Rodecaster Pro review: a podcast studio you can carry on your back - The Verge clock menu more-arrow no yes

Filed under:

Rodecaster Pro review: a podcast studio you can carry on your back

New, 8 comments

Perfect for multiperson Twitch streams or YouTube live shows

Rode is one of those brands that I can’t seem to get away from at trade shows like CES and MWC. The company makes some extremely popular directional microphones, which I see mounted atop video producers’ cameras with big and bold RØDE lettering adorning their sides. As a result, I had grown to associate Rode with pro audio recording even before I’d tried any of its gear for myself, trusting the collective wisdom of the professional content creator crowd. Having spent the past few weeks reviewing the Rodecaster Pro, I’d say that wisdom is spot on.

The Rodecaster Pro is meant to be a full podcasting studio in a transportable format: it combines four XLR microphone inputs, Bluetooth and USB connections for mobile devices, four monitoring headphone outputs, and eight programmable pads for playing jingles and sound effects. It’s an extremely ambitious piece of audio kit. Just to make the point, the company shipped the review device to me in a customized backpack, which also managed to fit two large Procaster microphones, their hefty stands, and some extremely thick and long XLR cables. Without those extras, the Rodecaster Pro costs $599; with them, it’s pushing past $1,000. So who is this studio-in-a-backpack for? That’s a good question.

The vast majority of consumer tech is made for one user at a time. Some gadgets are shareable, such as iPads, but it’s hard to think of many devices that are designed for actual group use. The Rodecaster Pro is one of those rare exceptions. It’s built to withstand a lot of punishing use, with big, mashable pads, hardy sliders, and robust knobs, but you absolutely will not get the most out of it if you’re using it by yourself.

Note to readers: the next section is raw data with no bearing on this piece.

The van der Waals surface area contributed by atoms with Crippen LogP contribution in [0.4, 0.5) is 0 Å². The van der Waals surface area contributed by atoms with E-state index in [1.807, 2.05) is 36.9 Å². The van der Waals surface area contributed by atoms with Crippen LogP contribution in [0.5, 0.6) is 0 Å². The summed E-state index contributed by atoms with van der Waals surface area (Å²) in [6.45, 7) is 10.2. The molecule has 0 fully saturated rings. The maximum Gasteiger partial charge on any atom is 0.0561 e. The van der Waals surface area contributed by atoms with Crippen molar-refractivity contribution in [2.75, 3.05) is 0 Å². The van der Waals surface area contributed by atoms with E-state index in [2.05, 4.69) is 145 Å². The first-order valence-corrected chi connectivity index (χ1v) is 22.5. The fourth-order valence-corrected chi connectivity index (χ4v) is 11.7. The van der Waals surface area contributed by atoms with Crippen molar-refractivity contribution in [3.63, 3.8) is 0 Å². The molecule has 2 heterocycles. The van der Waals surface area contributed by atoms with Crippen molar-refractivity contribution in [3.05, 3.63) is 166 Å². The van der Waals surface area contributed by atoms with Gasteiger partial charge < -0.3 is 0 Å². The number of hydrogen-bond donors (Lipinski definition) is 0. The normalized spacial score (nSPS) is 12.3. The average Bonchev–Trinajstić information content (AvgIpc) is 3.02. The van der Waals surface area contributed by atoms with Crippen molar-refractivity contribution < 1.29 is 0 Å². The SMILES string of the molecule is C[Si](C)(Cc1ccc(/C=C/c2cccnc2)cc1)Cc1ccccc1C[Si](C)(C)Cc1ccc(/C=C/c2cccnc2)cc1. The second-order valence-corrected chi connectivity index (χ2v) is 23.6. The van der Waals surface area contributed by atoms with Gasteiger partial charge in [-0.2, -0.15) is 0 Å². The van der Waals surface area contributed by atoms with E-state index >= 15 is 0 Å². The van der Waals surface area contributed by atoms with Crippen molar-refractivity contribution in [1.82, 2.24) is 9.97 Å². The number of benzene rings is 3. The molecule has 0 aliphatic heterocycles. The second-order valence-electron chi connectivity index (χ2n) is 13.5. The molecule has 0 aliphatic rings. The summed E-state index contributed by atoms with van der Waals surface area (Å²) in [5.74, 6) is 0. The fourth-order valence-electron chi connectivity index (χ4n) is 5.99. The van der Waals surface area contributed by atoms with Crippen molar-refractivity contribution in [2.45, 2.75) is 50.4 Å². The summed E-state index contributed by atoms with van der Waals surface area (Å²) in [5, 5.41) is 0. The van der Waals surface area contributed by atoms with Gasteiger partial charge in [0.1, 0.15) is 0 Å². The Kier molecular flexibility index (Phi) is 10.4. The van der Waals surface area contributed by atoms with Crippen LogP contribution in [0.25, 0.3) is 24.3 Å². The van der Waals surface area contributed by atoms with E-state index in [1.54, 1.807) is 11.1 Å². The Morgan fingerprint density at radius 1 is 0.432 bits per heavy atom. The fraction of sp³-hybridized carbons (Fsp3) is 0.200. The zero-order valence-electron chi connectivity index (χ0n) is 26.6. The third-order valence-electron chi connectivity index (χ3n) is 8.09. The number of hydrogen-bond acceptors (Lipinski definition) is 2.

Though it’s marketed to catch the eye of podcasters, the Rodecaster Pro feels like overkill for that task. It’s far too powerful (and expensive) to be considered a logical upgrade from a more basic USB podcasting mic setup. It’s definitely an upgrade: the internal circuitry of this machine, combined with those $229 Procaster microphones, leads to truly high-fidelity recordings. But podcasts allow you a lot of leeway to finesse a recording in post-production — you can inject musical interludes, rebalance and isolate voices, and do a smattering of refinements to captured audio — which makes some of the Rodecaster Pro’s capabilities superfluous.

At the same time, it’s not quite as fully featured as a proper studio, so it occupies an uncomfortable sort of middle ground. Verge audio director Andrew Marino, who’s also had experience with the Rodecaster Pro, notes that its built-in effects options are limited (compression is a binary choice of on or off), and he reckons that the Rodecaster is better suited to multiperson live streams than anything else. It’s when you’re recording live, especially at a remote location, that this portable broadcast production station shines.

The size of the Rodecaster Pro is comparable to that of a binder, and its setup is almost as simple. Every control dial, slider, and pad is sensibly labeled, and I was able to get all of the connections plugged in and operational without needing to consult a manual. Rode still provides a large card with tips and guidance, in any case.